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  • NABat Coordination Team

Training dataset for NABat Machine Learning V1.0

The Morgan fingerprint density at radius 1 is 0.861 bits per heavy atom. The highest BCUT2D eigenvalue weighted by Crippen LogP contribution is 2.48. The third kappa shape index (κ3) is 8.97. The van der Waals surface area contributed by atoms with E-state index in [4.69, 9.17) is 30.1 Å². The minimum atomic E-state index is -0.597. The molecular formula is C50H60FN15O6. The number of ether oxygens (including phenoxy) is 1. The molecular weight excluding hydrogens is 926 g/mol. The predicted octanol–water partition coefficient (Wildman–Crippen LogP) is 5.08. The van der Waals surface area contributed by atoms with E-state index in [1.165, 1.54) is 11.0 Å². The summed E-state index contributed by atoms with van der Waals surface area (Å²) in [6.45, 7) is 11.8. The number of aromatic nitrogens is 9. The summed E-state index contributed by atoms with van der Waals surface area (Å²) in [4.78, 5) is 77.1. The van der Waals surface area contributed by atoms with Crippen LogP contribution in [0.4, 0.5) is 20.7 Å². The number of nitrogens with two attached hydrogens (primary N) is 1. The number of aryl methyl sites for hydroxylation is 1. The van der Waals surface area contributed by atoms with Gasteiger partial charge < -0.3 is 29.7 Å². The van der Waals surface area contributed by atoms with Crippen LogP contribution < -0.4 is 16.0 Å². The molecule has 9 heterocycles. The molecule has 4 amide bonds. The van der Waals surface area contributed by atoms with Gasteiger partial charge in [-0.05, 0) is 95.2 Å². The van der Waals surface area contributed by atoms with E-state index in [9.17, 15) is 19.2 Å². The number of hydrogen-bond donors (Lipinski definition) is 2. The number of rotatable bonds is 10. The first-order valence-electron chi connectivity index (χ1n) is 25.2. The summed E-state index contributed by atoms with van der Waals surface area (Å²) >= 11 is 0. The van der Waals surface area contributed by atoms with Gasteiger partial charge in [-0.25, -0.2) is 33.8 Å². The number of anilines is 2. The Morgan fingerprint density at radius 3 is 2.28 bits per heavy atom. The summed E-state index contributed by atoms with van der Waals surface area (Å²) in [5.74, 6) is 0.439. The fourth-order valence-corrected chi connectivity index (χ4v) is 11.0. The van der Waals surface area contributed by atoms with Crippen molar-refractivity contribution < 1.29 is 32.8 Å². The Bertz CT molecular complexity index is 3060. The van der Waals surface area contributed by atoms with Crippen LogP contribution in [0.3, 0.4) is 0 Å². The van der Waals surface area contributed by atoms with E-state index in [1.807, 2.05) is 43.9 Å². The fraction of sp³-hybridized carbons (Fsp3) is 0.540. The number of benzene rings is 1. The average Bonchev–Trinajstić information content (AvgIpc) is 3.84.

Bats play crucial ecological roles and provide valuable ecosystem services, yet many populations face serious threats from various ecological disturbances. The North American Bat Monitoring Program (NABat) aims to assess status and trends of bat populations while developing innovative and community-driven conservation solutions using its unique data and technology infrastructure. To support scalability and transparency in the NABat acoustic data pipeline, we developed a fully-automated machine-learning algorithm. This dataset includes audio files of bat echolocation calls that were considered to develop V1.0 of the NABat machine-learning algorithm, however the test set (i.e., holdout dataset) has been excluded from this release. These recordings were collected by various bat monitoring partners across North America using ultrasonic acoustic recorders for stationary acoustic and mobile acoustic surveys. For more information on how these surveys may be conducted, see Chapters 4 and 5 of “A Plan for the North American Bat Monitoring Program” (https://doi.org/10.2737/SRS-GTR-208). These data were then post-processed by bat monitoring partners to remove noise files (or those that do not contain recognizable bat calls) and apply a species label to each file. There is undoubtedly variation in the steps that monitoring partners take to apply a species label, but the steps documented in “A Guide to Processing Bat Acoustic Data for the North American Bat Monitoring Program” (https://doi.org/10.3133/ofr20181068) include first processing with an automated classifier and then manually reviewing to confirm or downgrade the suggested species label. Once a manual ID label was applied, audio files of bat acoustic recordings were submitted to the NABat database in Waveform Audio File format. From these available files in the NABat database, we considered files from 35 classes (34 specie